A Home for Greta :: Congregational Letter


“Whoever is generous to the poor lends to the Lord,
and He will repay him for his deed.”
Proverbs 19.17

Dear St. Andrew’s Family,

Thank you for your fantastic response to the sermon this past week (You can watch or listen to it on our website). As promised, here is further information about Greta Johnson and the project.

Having grown up on Rose Lane, Margaretta “Greta” Johnson has always known St. Andrew’s Church, or as it is known in the local African-American community, “the Brown Church.” She and her sisters, Shelby, Wanda, and Annalee, along with her mother, Margaret Green, have known you as well. The sisters all worked in the nursery of St. Andrew’s before the Ministry Center was built. Some of you were rocked and bounced on their knees. Their mother, Margaret, was a caretaker for a parishioner’s mother as the mother came to the end of her life. This is a family that has cared for us from the cradle to the grave.

home at 119 Rose LaneMargaret Green purchased 119 Rose Lane shortly after it was built in 1971. She didn’t know at the time but the house was built below grade. For years, this property has flooded whenever we’ve had just a few inches of rain. The house has such an issue with water inundation that the front door was raised with a step up through the door and a step down into the living room. Around the house small brick walls have been built to keep out the water.

The family was raised in public housing a few blocks from the church until Margaret managed to purchase her house. She was a single mom with six children. Her full time job was in housekeeping at Roper Hospital. In addition, she worked shifts as a cook in a local restaurant, worked in the nursery at St. Andrew’s, and worked as a caretaker for the elderly in our community.

Through tears Greta tells how her mother not only managed to take care of her own family of seven but also made sure that a homeless man who hung out at the end of Rose Lane always had something to eat. She was the only person in the neighborhood who had a car and so she frequently was called upon to ferry people around Mt Pleasant. Greta once asked her mother how she managed to do all of this. “I made it work with six by the grace of the Lord.”

Today the home where Mrs. Green took care of her neighbors is uninhabitable due to the flooding. Though Greta Johnson inherited the home from her mother, she lives in North Charleston. She works as a retail clerk in Mt Pleasant and fixing the home is financially out of her reach.

Two weeks after the fire of April 22, 2018, the staff delivered rose bushes to our neighbors, thanking them for their kindness shown to Steve and our parishioners in the early morning hours as the fire raged (read the story). There was a note attached to the bush which ended with, “If there is any way that we can help you now or in the future, please don’t hesitate to call on us.”

We discovered the condition of Mrs. Johnson’s home after we cleared the back corner of our site during our construction process and neighbors asked if we might be able to help with the drainage issues on Mrs Johnson’s property. Lewis Middleton, Mitchell Bohannon and Steve met with Mrs. Johnson and neighborhood leaders at Friendship AME church to see how we might assist in alleviating her flooding problem.  Several things were proposed that St. Andrew’s could take care of, including installing a pump and a drainage system.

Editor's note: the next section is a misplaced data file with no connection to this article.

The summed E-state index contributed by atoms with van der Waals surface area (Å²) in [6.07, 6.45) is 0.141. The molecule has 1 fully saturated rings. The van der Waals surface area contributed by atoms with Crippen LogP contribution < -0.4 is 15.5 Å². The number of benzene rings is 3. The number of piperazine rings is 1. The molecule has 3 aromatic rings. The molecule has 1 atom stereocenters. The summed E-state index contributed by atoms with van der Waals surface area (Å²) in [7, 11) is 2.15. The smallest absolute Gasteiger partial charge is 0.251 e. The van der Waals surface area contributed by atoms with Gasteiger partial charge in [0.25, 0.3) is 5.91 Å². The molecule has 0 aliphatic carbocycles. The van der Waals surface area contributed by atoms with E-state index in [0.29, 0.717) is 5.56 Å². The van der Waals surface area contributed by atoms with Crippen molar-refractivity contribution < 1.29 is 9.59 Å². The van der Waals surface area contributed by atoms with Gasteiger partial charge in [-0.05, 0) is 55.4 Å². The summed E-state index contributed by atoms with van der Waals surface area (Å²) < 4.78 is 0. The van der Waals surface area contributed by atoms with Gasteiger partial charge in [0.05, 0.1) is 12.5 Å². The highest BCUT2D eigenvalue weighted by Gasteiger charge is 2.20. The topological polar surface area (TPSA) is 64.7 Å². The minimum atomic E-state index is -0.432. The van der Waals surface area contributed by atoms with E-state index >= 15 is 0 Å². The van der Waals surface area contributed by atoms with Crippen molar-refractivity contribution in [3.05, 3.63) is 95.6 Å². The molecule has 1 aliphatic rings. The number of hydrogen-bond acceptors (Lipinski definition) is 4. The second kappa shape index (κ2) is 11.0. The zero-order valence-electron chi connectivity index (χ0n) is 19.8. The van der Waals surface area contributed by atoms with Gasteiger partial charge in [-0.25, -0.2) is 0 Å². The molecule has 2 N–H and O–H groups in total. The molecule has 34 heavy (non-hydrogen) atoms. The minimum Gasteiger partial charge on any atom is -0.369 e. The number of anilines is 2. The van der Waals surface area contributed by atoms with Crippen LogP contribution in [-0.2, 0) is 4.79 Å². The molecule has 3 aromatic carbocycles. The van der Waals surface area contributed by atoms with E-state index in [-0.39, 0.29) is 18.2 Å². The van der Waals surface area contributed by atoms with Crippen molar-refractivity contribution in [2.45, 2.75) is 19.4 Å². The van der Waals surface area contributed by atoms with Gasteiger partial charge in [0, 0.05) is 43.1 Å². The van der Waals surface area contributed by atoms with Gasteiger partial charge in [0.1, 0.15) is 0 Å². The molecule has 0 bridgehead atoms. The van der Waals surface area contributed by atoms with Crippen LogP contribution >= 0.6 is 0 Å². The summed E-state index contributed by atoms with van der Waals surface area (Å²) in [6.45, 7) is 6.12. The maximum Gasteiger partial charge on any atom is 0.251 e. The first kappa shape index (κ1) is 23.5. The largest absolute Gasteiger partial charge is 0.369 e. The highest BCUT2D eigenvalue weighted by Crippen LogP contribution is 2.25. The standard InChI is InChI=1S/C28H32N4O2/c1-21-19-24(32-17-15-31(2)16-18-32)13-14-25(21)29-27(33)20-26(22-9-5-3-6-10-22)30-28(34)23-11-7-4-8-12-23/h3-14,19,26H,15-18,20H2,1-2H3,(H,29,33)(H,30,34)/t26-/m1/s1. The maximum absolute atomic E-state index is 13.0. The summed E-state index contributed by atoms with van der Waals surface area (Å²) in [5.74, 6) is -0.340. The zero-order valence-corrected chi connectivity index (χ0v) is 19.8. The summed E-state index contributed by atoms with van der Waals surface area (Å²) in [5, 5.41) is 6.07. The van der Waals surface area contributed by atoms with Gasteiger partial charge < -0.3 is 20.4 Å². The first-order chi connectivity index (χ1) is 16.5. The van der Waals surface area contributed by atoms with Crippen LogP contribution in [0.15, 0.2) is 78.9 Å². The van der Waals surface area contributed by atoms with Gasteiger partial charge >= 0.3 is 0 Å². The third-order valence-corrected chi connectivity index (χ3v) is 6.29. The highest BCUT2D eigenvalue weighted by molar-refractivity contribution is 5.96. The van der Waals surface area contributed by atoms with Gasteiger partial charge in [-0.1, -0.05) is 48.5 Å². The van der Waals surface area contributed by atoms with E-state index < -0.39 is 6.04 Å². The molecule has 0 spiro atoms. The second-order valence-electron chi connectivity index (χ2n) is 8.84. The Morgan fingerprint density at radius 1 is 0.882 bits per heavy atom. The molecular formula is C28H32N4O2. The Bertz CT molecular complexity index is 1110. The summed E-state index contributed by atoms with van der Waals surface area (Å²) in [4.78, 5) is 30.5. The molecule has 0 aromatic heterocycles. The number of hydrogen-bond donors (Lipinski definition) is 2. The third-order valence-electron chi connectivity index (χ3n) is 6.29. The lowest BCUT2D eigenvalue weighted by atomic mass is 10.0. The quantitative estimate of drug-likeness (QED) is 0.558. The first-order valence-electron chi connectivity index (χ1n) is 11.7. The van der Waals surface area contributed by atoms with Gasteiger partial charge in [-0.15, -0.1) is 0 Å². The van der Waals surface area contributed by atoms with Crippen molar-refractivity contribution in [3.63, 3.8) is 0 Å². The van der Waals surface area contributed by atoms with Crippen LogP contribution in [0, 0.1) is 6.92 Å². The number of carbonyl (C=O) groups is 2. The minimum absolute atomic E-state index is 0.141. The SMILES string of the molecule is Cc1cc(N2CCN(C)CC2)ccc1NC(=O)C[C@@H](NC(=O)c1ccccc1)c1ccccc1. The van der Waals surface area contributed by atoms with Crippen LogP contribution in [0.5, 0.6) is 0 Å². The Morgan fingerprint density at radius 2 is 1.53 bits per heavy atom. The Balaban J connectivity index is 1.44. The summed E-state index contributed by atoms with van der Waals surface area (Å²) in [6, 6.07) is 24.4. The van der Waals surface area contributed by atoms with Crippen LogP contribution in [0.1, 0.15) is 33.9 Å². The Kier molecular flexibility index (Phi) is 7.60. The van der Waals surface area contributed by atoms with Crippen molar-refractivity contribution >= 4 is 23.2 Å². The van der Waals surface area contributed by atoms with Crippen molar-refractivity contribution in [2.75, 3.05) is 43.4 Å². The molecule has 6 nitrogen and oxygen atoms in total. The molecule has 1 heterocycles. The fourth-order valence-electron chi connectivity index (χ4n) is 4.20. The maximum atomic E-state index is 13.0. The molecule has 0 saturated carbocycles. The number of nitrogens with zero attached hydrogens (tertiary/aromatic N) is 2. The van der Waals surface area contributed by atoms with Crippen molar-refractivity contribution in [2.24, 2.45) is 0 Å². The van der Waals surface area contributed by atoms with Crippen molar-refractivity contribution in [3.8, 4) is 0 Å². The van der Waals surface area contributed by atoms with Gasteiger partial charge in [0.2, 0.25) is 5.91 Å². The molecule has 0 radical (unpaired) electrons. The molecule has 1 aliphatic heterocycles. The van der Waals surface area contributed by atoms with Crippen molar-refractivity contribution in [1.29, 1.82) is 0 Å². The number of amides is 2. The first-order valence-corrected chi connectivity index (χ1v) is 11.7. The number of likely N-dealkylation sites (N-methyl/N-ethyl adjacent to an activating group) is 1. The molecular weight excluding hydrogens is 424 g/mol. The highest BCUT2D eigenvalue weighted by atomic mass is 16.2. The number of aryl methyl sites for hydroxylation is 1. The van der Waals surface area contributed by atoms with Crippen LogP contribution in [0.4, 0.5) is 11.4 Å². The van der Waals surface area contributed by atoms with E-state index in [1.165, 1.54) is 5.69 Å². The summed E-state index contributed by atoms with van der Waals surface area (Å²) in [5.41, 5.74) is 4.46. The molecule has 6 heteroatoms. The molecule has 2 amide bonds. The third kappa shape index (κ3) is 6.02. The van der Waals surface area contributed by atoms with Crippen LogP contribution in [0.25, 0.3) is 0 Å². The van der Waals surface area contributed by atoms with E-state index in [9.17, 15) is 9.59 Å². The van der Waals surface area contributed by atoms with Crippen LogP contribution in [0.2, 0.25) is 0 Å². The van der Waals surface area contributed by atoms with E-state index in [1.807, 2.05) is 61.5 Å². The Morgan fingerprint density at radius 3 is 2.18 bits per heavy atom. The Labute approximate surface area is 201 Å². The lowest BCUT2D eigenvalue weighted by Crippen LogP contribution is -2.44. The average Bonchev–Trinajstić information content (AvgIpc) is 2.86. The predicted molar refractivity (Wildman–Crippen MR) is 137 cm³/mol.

The ideas were good but at the end of the day they were short-term solutions to a long-term problem that was not going to go away. The only good alternative is to raze the house and rebuild it above grade. The Vestry and leadership of St. Andrew’s readily committed to making this vision a reality. And, when we spoke with Mrs. Johnson about this idea it was graciously and tearfully received.

Friends, we have the opportunity to make a generational impact in our community; benefitting not only Greta Johnson but her family after her.

The collective resources of the people of St. Andrew’s can help Greta Johnson move back to her childhood home and enable her to live there as long as she is able. This is a modest home, roughly 1200 square feet, and the new home will be built on the same footprint as the old home. In my last conversation with Greta she expressed her gratitude for our willingness to do this and at the very end of the conversation she hesitantly asked if she could make a request. She said it has been a dream of hers to have an island in her kitchen and a deck off of the back of the house and she wondered if that might be possible. She was assured that both of those things can happen.

So, we need your partnership. We need to raise $250,000 and we need folks willing to lend a hand by actually building the house. Once we raise the money we will begin the process of seeking Town permissions to demolish the existing house and rebuild the new home. Our timetable will be determined by how quickly we can raise the funds and the Town permitting process. In any case, you will be kept informed of our progress.

If you would like to make a gift you may do so by writing a check payable to “St. Andrew’s Church” and on the memo line write, “My Jerusalem.”

For those of you who would also like to volunteer to help build the house when that time comes, you can sign up below.

In the family,
Steve & Jacqui


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